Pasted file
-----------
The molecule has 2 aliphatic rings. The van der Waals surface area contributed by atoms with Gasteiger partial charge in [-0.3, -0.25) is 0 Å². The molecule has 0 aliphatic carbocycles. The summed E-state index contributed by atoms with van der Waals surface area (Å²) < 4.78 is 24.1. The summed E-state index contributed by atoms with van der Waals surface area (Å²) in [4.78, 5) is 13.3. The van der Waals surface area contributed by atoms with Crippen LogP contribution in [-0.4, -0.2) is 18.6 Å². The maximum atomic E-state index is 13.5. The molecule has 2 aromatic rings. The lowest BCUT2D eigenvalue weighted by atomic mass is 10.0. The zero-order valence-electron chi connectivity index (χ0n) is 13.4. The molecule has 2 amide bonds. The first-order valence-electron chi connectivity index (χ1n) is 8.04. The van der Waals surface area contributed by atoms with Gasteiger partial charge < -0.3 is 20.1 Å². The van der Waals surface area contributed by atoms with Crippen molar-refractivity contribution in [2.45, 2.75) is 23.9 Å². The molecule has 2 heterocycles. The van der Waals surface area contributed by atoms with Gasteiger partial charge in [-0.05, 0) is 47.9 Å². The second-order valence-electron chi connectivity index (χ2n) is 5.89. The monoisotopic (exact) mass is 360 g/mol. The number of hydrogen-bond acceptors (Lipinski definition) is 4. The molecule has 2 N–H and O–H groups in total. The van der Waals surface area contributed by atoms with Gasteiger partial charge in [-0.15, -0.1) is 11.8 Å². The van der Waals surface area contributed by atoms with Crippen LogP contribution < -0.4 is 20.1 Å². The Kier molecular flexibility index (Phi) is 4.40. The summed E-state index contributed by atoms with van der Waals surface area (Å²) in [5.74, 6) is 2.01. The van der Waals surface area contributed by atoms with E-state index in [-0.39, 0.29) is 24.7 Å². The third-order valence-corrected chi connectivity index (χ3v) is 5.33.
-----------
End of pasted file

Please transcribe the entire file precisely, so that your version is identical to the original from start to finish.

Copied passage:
The molecule has 2 aliphatic rings. The van der Waals surface area contributed by atoms with Gasteiger partial charge in [-0.3, -0.25) is 0 Å². The molecule has 0 aliphatic carbocycles. The summed E-state index contributed by atoms with van der Waals surface area (Å²) < 4.78 is 24.1. The summed E-state index contributed by atoms with van der Waals surface area (Å²) in [4.78, 5) is 13.3. The van der Waals surface area contributed by atoms with Crippen LogP contribution in [-0.4, -0.2) is 18.6 Å². The maximum atomic E-state index is 13.5. The molecule has 2 aromatic rings. The lowest BCUT2D eigenvalue weighted by atomic mass is 10.0. The zero-order valence-electron chi connectivity index (χ0n) is 13.4. The molecule has 2 amide bonds. The first-order valence-electron chi connectivity index (χ1n) is 8.04. The van der Waals surface area contributed by atoms with Gasteiger partial charge < -0.3 is 20.1 Å². The van der Waals surface area contributed by atoms with Crippen molar-refractivity contribution in [2.45, 2.75) is 23.9 Å². The molecule has 2 heterocycles. The van der Waals surface area contributed by atoms with Gasteiger partial charge in [-0.05, 0) is 47.9 Å². The second-order valence-electron chi connectivity index (χ2n) is 5.89. The monoisotopic (exact) mass is 360 g/mol. The number of hydrogen-bond acceptors (Lipinski definition) is 4. The molecule has 2 N–H and O–H groups in total. The van der Waals surface area contributed by atoms with Gasteiger partial charge in [-0.15, -0.1) is 11.8 Å². The van der Waals surface area contributed by atoms with Crippen LogP contribution < -0.4 is 20.1 Å². The Kier molecular flexibility index (Phi) is 4.40. The summed E-state index contributed by atoms with van der Waals surface area (Å²) in [5.74, 6) is 2.01. The van der Waals surface area contributed by atoms with E-state index in [-0.39, 0.29) is 24.7 Å². The third-order valence-corrected chi connectivity index (χ3v) is 5.33.